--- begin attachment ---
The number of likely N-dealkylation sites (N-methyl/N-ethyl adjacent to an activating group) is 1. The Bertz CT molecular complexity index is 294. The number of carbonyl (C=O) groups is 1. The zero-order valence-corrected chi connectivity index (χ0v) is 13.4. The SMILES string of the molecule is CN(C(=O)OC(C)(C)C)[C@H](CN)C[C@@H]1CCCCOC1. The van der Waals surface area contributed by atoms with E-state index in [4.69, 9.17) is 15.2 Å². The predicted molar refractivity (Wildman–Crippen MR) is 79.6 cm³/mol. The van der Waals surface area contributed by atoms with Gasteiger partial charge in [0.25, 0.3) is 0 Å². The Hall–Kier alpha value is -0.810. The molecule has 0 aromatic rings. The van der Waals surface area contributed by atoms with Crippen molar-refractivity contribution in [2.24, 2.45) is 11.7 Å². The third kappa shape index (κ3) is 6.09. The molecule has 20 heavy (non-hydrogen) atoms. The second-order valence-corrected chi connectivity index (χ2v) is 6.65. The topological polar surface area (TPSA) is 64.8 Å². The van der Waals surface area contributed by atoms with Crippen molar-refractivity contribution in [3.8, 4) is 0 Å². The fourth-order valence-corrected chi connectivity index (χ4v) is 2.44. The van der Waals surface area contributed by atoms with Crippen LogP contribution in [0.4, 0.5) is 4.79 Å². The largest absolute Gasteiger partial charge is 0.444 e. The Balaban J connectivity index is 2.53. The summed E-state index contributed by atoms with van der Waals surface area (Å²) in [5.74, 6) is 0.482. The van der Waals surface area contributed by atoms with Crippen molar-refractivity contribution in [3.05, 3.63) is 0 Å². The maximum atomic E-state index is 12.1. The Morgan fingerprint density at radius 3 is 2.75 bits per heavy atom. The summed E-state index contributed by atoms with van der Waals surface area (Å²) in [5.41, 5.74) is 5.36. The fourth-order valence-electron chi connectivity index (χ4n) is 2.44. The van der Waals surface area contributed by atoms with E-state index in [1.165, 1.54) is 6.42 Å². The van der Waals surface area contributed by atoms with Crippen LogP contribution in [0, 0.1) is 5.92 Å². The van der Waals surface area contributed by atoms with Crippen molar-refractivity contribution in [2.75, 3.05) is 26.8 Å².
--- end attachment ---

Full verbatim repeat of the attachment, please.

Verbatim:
The number of likely N-dealkylation sites (N-methyl/N-ethyl adjacent to an activating group) is 1. The Bertz CT molecular complexity index is 294. The number of carbonyl (C=O) groups is 1. The zero-order valence-corrected chi connectivity index (χ0v) is 13.4. The SMILES string of the molecule is CN(C(=O)OC(C)(C)C)[C@H](CN)C[C@@H]1CCCCOC1. The van der Waals surface area contributed by atoms with E-state index in [4.69, 9.17) is 15.2 Å². The predicted molar refractivity (Wildman–Crippen MR) is 79.6 cm³/mol. The van der Waals surface area contributed by atoms with Gasteiger partial charge in [0.25, 0.3) is 0 Å². The Hall–Kier alpha value is -0.810. The molecule has 0 aromatic rings. The van der Waals surface area contributed by atoms with Crippen molar-refractivity contribution in [2.24, 2.45) is 11.7 Å². The third kappa shape index (κ3) is 6.09. The molecule has 20 heavy (non-hydrogen) atoms. The second-order valence-corrected chi connectivity index (χ2v) is 6.65. The topological polar surface area (TPSA) is 64.8 Å². The van der Waals surface area contributed by atoms with Crippen molar-refractivity contribution in [3.8, 4) is 0 Å². The fourth-order valence-corrected chi connectivity index (χ4v) is 2.44. The van der Waals surface area contributed by atoms with Crippen LogP contribution in [0.4, 0.5) is 4.79 Å². The largest absolute Gasteiger partial charge is 0.444 e. The Balaban J connectivity index is 2.53. The summed E-state index contributed by atoms with van der Waals surface area (Å²) in [5.74, 6) is 0.482. The van der Waals surface area contributed by atoms with Crippen molar-refractivity contribution in [3.05, 3.63) is 0 Å². The maximum atomic E-state index is 12.1. The Morgan fingerprint density at radius 3 is 2.75 bits per heavy atom. The summed E-state index contributed by atoms with van der Waals surface area (Å²) in [5.41, 5.74) is 5.36. The fourth-order valence-electron chi connectivity index (χ4n) is 2.44. The van der Waals surface area contributed by atoms with E-state index in [1.165, 1.54) is 6.42 Å². The van der Waals surface area contributed by atoms with Crippen LogP contribution in [0, 0.1) is 5.92 Å². The van der Waals surface area contributed by atoms with Crippen molar-refractivity contribution in [2.75, 3.05) is 26.8 Å².